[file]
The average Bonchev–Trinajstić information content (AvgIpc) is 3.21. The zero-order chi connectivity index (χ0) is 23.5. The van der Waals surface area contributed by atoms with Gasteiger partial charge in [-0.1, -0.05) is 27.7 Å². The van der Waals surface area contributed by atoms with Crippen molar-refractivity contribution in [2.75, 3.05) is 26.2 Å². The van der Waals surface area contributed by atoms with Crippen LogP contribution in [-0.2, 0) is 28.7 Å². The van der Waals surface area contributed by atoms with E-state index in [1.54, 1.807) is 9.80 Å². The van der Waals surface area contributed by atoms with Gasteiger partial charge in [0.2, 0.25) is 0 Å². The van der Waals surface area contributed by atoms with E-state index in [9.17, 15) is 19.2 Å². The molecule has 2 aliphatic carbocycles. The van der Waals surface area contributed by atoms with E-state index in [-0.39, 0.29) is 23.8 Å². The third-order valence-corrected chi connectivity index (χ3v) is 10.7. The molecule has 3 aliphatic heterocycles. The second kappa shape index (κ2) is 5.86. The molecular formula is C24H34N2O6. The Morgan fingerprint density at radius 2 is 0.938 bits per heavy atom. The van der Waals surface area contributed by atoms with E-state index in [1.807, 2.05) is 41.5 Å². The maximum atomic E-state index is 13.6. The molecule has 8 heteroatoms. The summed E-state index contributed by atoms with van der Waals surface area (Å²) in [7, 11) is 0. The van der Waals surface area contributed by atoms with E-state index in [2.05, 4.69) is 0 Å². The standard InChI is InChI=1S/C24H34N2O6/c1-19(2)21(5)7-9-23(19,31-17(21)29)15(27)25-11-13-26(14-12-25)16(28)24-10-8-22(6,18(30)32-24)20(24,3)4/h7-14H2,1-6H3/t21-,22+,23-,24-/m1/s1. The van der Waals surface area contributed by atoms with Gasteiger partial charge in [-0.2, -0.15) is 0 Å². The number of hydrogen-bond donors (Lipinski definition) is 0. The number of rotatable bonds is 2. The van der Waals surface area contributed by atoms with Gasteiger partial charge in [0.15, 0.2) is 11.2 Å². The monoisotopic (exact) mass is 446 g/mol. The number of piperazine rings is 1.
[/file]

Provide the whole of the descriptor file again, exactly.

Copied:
The average Bonchev–Trinajstić information content (AvgIpc) is 3.21. The zero-order chi connectivity index (χ0) is 23.5. The van der Waals surface area contributed by atoms with Gasteiger partial charge in [-0.1, -0.05) is 27.7 Å². The van der Waals surface area contributed by atoms with Crippen molar-refractivity contribution in [2.75, 3.05) is 26.2 Å². The van der Waals surface area contributed by atoms with Crippen LogP contribution in [-0.2, 0) is 28.7 Å². The van der Waals surface area contributed by atoms with E-state index in [1.54, 1.807) is 9.80 Å². The van der Waals surface area contributed by atoms with Gasteiger partial charge in [0.2, 0.25) is 0 Å². The van der Waals surface area contributed by atoms with E-state index in [9.17, 15) is 19.2 Å². The molecule has 2 aliphatic carbocycles. The van der Waals surface area contributed by atoms with E-state index in [-0.39, 0.29) is 23.8 Å². The third-order valence-corrected chi connectivity index (χ3v) is 10.7. The molecule has 3 aliphatic heterocycles. The second kappa shape index (κ2) is 5.86. The molecular formula is C24H34N2O6. The Morgan fingerprint density at radius 2 is 0.938 bits per heavy atom. The van der Waals surface area contributed by atoms with E-state index in [1.807, 2.05) is 41.5 Å². The maximum atomic E-state index is 13.6. The molecule has 8 heteroatoms. The summed E-state index contributed by atoms with van der Waals surface area (Å²) in [7, 11) is 0. The van der Waals surface area contributed by atoms with E-state index in [2.05, 4.69) is 0 Å². The standard InChI is InChI=1S/C24H34N2O6/c1-19(2)21(5)7-9-23(19,31-17(21)29)15(27)25-11-13-26(14-12-25)16(28)24-10-8-22(6,18(30)32-24)20(24,3)4/h7-14H2,1-6H3/t21-,22+,23-,24-/m1/s1. The van der Waals surface area contributed by atoms with Gasteiger partial charge in [-0.2, -0.15) is 0 Å². The number of hydrogen-bond donors (Lipinski definition) is 0. The number of rotatable bonds is 2. The van der Waals surface area contributed by atoms with Gasteiger partial charge in [0.15, 0.2) is 11.2 Å². The monoisotopic (exact) mass is 446 g/mol. The number of piperazine rings is 1.